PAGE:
Writing

Four Extraordinary Thoughts of the Day

My self-regard is limitless.

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Fixing the Boston Red Sox: Trade Jose Iglesias (and Larry Lucchino) for a year’s supply of pine tar and install Henry Skrimshander as starting shortstop. And add Dennis Eckersley as the “going bridge” color guy to the excellent NESN team of Jerry Remy and Don Orsillo.

More Reason to Cheer that Frank Rich Writes Infrequently: As long as we’re tossing Methuselah-like political pundits to the rats and swarms of lice (Peggy Noonan, George Will, Michael Barone, Maureen Dowd, E.J. Dionne, Rush Limbaugh, Thomas Friedman) for not strictly adhering to the Brave New World of Nate Silver, maybe it’s time for a philanthropist to bankroll New York’s sporadic columnist Frank Rich to his own Broadway production. Rich’s post-election essay was offensive on so many levels (probably more than the number of people who actually read it) that it gave me a 12-hour headache. That ticked me off.

It’s Rich’s contention that the now almost-forgotten Mitt Romney, had he been a “slicker liar,” might’ve prevented Barack Obama’s “brilliant victory.” Never mind that the President’s win was hardly “brilliant” (unlike ’08), and that it was a grind-it-out, old-fashioned precinct-by-precinct model of precision, a vintage Johnny Unitas game plan, but the notion that Romney has ushered in a new reality of lying politicians—exclusively Republican—is daft. Late Twentieth Century examples abound, but just remember Bill Clinton’s declaration that he had the backs of those Americans who “played by the rules,” while his wife turned a $1000 cattle futures investment into $100,000 on the tip of a Clinton sycophant. Or LBJ’s whopper of telling voters that opponent Barry Goldwater would escalate the Vietnam War. Also skip Rich’s fictional lapse that Paul Ryan (that evil “Randian”) was the GOP’s “true 2012 standard-bearer.” That must be news to the Wisconsin Congressman, who, undoubtedly, at an appropriate juncture, will grouse that he was muzzled by Romney’s incompetent campaign team.

Rich: “[T]oday most Americans do see themselves as entitled to their own facts, with one of our two major political parties setting a powerful example… [I]t may be the wholesale denial of reality by the opposition and its fellow travelers that is the biggest obstacle to our country moving forward under a much-empowered Barack Obama in his second term.” Rich says the GOP is “an isolated and gated community impervious to any intrusions of reality from the ‘real America’ it solipsistically claims to represent.” This is hilarious, coming from a Woody Allen-like Manhattan shut-in, who, in his (to be unwarrantedly generous) insufferable elitism and cultural entitlement, has about as much idea of “real America” as his former Times colleague David Brooks.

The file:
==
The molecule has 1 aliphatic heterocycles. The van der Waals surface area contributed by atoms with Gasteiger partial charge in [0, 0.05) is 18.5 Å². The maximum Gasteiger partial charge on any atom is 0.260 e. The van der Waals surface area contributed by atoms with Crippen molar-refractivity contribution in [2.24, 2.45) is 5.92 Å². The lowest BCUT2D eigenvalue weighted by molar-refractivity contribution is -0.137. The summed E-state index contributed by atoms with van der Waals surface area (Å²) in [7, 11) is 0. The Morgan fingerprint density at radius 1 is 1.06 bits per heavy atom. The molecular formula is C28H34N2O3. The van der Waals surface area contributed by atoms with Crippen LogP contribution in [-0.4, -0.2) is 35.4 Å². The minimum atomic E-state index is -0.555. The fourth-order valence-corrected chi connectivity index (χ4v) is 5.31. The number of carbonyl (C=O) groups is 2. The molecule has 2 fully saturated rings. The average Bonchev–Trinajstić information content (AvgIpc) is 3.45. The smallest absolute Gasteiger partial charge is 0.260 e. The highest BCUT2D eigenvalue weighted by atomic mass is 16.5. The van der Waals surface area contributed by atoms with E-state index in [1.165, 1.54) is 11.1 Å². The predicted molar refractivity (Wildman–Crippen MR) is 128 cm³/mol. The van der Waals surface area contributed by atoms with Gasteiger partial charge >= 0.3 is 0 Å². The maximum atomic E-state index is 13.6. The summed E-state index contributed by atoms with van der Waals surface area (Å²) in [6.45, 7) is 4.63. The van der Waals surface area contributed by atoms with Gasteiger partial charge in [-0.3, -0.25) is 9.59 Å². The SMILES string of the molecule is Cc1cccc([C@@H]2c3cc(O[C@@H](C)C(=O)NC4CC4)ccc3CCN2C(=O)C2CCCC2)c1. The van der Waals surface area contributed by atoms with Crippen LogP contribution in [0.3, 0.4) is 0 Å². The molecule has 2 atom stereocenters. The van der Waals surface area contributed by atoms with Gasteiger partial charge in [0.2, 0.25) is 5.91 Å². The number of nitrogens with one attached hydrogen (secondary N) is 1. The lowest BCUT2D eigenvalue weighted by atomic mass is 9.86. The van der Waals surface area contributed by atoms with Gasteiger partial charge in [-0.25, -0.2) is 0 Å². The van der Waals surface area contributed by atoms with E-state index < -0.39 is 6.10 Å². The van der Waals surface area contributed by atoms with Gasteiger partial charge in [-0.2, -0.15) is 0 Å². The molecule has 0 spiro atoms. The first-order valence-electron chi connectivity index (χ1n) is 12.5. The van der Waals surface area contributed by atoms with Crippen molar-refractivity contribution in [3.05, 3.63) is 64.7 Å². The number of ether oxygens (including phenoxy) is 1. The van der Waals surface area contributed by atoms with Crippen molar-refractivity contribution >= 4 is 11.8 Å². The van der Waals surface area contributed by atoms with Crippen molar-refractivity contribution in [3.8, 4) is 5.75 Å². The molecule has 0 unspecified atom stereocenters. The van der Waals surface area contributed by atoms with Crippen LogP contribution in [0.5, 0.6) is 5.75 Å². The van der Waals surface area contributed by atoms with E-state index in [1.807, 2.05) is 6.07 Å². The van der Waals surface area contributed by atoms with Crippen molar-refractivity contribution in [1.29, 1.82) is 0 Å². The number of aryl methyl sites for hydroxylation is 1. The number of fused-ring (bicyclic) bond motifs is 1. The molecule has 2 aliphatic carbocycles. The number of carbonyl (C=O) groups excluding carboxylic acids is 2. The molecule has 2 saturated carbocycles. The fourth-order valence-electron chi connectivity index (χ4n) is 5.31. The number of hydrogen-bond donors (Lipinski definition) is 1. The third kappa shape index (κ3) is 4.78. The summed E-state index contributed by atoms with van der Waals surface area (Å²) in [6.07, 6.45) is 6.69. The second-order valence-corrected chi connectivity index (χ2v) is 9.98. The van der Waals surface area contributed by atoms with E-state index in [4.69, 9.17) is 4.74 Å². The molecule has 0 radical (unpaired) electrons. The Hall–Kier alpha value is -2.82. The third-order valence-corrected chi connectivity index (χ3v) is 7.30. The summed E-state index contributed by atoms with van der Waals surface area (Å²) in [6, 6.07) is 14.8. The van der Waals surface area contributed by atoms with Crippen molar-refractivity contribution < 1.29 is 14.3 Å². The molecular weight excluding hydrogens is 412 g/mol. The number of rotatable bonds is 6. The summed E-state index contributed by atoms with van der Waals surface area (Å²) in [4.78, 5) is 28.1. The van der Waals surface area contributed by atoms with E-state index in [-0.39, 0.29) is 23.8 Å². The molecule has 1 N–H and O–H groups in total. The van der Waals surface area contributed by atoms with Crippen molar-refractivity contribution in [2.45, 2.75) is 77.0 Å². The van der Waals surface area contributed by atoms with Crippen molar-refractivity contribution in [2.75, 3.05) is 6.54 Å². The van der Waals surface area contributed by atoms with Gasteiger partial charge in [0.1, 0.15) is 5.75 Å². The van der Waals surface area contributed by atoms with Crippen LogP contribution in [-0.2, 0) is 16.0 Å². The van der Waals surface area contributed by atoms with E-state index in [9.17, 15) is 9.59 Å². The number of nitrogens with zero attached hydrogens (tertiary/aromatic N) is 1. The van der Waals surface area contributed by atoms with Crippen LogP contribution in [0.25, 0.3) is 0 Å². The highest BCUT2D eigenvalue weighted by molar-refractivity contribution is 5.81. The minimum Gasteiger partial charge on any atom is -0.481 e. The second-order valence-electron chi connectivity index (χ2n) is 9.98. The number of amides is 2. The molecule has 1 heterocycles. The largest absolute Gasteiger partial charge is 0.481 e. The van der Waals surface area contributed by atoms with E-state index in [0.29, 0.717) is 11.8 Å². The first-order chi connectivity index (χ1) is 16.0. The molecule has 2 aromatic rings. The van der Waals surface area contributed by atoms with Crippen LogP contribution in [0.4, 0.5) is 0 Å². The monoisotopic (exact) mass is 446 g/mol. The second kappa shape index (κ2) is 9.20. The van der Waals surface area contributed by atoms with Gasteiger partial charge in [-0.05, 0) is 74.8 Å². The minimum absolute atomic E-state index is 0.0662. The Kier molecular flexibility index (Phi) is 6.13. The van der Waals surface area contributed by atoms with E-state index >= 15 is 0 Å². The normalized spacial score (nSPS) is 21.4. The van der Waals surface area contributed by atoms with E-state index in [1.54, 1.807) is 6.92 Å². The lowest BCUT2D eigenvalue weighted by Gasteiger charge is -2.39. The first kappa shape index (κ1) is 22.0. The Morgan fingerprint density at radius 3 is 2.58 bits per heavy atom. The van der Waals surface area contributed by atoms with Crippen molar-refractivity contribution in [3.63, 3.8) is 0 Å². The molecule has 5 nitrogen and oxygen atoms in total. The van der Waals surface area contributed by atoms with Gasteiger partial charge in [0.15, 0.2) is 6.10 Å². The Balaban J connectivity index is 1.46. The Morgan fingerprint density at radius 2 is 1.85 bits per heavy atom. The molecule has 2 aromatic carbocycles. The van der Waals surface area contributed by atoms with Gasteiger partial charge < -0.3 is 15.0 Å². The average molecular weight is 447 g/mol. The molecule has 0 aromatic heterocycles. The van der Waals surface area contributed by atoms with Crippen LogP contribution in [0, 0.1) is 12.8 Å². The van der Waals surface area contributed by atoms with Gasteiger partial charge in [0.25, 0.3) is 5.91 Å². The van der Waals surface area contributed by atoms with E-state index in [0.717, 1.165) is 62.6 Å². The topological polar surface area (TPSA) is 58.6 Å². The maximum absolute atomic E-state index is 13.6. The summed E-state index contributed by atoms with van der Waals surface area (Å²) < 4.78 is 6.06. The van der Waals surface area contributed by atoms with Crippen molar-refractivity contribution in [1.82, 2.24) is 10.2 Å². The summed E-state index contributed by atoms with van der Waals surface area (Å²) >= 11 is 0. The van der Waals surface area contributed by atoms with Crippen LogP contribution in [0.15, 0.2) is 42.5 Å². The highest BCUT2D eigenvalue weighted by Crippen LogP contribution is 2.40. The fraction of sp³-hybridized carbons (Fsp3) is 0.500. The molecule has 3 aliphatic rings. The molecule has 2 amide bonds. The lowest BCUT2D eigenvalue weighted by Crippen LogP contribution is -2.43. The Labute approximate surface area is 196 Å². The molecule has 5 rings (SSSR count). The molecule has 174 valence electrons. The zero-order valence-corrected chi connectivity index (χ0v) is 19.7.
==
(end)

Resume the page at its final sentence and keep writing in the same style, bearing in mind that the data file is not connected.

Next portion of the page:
When I Was Young in ’64: Prior to this past weekend, when my family and I saw Skyfall, the last 007 film I’d seen was Goldfinger, back in 1964. And it was a different world. That was the year that The New York Times endorsed Republican incumbent Kenneth Keating over “carpetbagger” Bobby Kennedy—by today’s standards remarkable given that it wasn’t even a year after JFK was assassinated. The hour glass is running out of sand for Boomers, but, be that as it may, I did enjoy seeing Daniel Craig and Judi Dench in Skyfall (and appreciated that Craig’s James Bond, unlike the other characters, wore thin/skinny ties), although all the repetitive special effects led me to doze at one point, whereupon my incredulous 18-year-old son tapped me awake.

Guess I’m not a blockbuster sort of munco cat, since I’ve never seen a single film from the Star Wars and Star Trek franchises (let alone the gross-out, adolescent American Pie sort of travesties). And frankly, my recollections of Goldfinger are dim—I can’t recall what the ratings code was in ’64, but assume I was carted through via my parents or older brothers—aside from the wondrous Oddjob, Bond’s fancy duds, ooh-la-la gals and cocktails and Shirley Bassey belting out the theme song, “Gold-fingah!” And I’ve liked Sean Connery better in Finding Forrester and The Untouchables.

The Drought is Over: Over the past two months I’ve been baffled, upon receiving change at Baltimore convenience stores that $10 bills don’t seem to exist much anymore. Maybe it’s peculiar to the region, but old Alexander Hamilton’s been in hiding: I’ll buy a tall coffee, toothbrush, bottle of Tabasco or maybe a Hershey bar or pack of Fritos, and after handing over a Twenty, receive a mixture of fives and ones in change. It’s very strange, as if the continuing economic crisis has left the 10-spot as precious as the U.S. Grant was in the 90s. Fear not, though, Baltimoreans, for in the past four days I’ve made several purchases and there’s the colorized Mr. Hamilton back in circulation. You take a win, however, minuscule, and don’t complain.

—Follow Russ Smith on Twitter: @MUGGER1955.

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